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Insurance - When should I bond my subcontractors?

image Eric Lesch, Principal/Bond Producer PCL Contract Bonding Agency Irving, TX

AUSTIN - As a general contractor, the margins are tight and pretty much any extra expense is too much to bear, but there are times when bonding just a single subcontractor may be worth doing. Years ago, many large general contractors used surety bonds as their primary risk management tool. Today that has largely changed with the widespread use of Subcontractor Default Insurance (SDI). However, even though SDI has started to become available for smaller general contractors, it is still not available for many small or medium general contractors.

    As a bond agent, I naturally believe that bonds are a great fit in a variety of situations and that being bondable is an indicator of a superior subcontractor.  So, in what situations would binding a subcontractor be a good choice?

Here are the top situations where I recommend using bonds:

(1) The bid spread is 10% or more - Bid spread is the #1 biggest indicator of risk. Along with largest backlog, but since you can’t always know the backlog size then bid spread is the thing you need to watch for. My recommendation is to not use the bid, but if you do then I’d require bonds.

(2) The size of job is large for the subcontractor. You checked their references and they haven’t done anything nearly this large. By very large, I mean about double their largest job that was completed in the last few years.

(3) The owner is requiring you to use their favorite subcontractor. In this case you suddenly develop a long-standing requirement to bond subcontractors. If they can get a bond they can stay, but if they can’t then you are so sorry they didn’t meet your requirements.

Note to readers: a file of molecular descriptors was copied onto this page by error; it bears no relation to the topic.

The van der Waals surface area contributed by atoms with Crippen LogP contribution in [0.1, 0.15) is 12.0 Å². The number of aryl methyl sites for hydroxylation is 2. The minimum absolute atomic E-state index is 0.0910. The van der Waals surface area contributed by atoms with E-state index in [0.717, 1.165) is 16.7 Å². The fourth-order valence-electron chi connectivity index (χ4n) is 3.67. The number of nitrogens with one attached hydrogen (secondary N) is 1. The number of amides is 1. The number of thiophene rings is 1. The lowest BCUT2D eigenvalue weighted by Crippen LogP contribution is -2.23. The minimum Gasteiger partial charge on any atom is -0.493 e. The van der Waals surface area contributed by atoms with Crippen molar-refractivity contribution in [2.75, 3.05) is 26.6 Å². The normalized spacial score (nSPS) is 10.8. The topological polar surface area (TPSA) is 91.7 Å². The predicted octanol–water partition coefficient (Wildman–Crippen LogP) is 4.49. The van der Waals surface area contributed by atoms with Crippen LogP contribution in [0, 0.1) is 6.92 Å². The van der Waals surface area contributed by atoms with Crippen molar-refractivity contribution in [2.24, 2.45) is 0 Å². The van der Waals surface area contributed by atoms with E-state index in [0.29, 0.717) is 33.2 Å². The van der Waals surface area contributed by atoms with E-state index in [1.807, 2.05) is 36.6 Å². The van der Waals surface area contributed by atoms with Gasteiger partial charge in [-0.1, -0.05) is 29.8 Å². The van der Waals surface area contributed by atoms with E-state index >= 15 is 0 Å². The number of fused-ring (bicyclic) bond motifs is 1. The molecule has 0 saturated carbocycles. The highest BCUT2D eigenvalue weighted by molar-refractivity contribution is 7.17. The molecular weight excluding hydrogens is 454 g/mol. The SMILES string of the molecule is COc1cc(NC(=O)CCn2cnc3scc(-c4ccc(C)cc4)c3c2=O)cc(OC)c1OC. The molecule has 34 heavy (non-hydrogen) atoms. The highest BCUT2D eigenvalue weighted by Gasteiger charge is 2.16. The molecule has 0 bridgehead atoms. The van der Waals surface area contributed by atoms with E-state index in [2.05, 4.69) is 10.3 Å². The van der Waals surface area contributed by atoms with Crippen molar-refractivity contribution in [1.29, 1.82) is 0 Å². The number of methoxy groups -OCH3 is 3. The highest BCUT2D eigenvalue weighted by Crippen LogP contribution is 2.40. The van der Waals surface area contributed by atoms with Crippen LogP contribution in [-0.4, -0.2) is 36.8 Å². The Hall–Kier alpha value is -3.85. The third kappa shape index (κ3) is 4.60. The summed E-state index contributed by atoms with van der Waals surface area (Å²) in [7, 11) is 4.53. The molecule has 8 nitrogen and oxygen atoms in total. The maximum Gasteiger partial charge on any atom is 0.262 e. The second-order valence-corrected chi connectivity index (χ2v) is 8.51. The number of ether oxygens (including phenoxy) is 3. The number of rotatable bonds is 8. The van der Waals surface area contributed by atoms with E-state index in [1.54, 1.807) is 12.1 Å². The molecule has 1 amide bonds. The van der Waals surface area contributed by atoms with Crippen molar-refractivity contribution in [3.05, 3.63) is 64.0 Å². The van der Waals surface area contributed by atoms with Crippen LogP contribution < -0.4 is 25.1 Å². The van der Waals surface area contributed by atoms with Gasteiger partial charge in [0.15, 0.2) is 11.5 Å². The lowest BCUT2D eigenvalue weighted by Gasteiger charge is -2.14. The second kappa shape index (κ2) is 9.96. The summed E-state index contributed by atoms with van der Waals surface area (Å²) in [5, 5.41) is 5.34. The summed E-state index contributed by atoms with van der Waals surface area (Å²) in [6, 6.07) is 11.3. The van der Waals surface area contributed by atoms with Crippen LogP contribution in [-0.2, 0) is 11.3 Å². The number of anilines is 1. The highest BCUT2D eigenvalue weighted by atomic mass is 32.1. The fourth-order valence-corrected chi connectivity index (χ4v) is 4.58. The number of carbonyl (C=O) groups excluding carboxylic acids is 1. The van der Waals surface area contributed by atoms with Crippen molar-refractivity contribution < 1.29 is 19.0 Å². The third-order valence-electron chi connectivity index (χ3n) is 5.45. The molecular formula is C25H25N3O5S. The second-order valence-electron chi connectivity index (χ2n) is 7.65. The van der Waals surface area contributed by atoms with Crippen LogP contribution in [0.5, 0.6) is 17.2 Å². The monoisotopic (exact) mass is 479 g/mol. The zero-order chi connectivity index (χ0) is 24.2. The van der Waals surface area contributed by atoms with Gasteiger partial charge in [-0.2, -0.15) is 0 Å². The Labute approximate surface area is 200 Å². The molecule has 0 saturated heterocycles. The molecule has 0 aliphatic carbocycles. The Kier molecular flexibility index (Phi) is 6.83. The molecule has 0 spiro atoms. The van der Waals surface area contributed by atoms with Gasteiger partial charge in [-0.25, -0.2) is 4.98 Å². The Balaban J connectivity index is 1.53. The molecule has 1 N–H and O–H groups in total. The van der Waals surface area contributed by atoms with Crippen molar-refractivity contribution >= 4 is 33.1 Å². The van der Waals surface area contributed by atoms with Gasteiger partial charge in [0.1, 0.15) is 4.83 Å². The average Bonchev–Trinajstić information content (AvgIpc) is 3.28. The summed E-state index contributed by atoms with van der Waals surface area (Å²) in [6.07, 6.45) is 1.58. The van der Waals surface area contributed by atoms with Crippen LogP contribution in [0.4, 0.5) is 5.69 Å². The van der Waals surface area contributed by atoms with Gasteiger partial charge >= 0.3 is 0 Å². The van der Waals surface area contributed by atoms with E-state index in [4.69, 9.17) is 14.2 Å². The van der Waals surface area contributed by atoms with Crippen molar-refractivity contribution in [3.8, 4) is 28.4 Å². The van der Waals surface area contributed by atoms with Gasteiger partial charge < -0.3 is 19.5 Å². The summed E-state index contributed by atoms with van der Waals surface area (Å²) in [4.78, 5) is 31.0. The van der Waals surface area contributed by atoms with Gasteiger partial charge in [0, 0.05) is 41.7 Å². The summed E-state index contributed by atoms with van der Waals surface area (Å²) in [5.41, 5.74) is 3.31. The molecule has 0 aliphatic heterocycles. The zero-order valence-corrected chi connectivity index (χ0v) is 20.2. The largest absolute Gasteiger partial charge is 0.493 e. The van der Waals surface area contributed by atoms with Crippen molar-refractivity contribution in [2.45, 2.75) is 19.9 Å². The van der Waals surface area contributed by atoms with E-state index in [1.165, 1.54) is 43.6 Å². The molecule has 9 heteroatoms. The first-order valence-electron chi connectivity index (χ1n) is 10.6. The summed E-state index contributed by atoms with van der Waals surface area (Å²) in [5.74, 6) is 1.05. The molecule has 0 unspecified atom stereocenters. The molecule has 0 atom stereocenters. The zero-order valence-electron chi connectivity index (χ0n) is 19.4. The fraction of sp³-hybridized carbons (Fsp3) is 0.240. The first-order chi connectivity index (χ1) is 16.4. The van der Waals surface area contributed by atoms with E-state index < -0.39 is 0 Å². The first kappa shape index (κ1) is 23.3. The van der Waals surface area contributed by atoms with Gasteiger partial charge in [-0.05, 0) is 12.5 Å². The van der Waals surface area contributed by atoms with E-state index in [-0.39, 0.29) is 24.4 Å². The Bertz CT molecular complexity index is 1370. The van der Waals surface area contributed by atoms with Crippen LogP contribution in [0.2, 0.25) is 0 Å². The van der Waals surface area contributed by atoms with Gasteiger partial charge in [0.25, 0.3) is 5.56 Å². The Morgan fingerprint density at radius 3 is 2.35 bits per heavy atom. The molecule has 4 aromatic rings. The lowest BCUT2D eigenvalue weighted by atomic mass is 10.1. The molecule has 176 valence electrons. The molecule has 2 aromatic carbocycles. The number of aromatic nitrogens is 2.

The first time that you use a subcontractor. This allows you to use the bonding as a first-time prequal and to protect yourself as you get some experience with them. This can be especially helpful on an out-of-town job where you don’t know any of the subcontractors.

(5) The subcontractor is in the critical path. You can’t afford to have delays with this subcontractor, and delays are fast becoming the new normal, so some protection here could be the difference between making that slim margin or a big loss.

(6) The subcontractor has not been in business for more than a couple years. The busy market has created many new companies that do not have a proven track record.

(7) Your project is very large for you, more complex than usual or in a different industry.

(8) Your project is cost plus or more profitable than normal. Can’t you afford a little extra protection for that big profit?

Discuss the bonding of subcontractors with your professional surety agent. Just like any risk management product, there are potential issues you may encounter so when you are thinking about making a claim on a bond, discuss it with your agent and keep them in the loop. They can help you identify and work through potential issues specific to your situation.
Make sure that you are using bondable subcontractors. Just like asking for a certificate of insurance, you should ask for a bondability letter. A bondability letter contains information about their bonding relationship and capacity. It should contain the name of the surety and agent, length of the relationship, size of bond line with both single and aggregate limits, and possibly information about the size of prior bonds issued. Your agent will help you review the bondability letters.
Follow your contract to the letter. The surety gets to use all the defenses present in the subcontract. If you don’t follow the terms of the subcontract, you may find the protection of the bond reduced or even forfeited.
Your surety agent is one of the least expensive resources that you have. Ask them for help any time you are having a problem and you will be surprised how many ways they can be a valuable resource for you.

PCL Contract Bonding Agency
8615 N. Freeport Pkwy, #155
Irving, Tx  75063
(972) 459-4749

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Carol Wiatrek meditor@constructionnews.net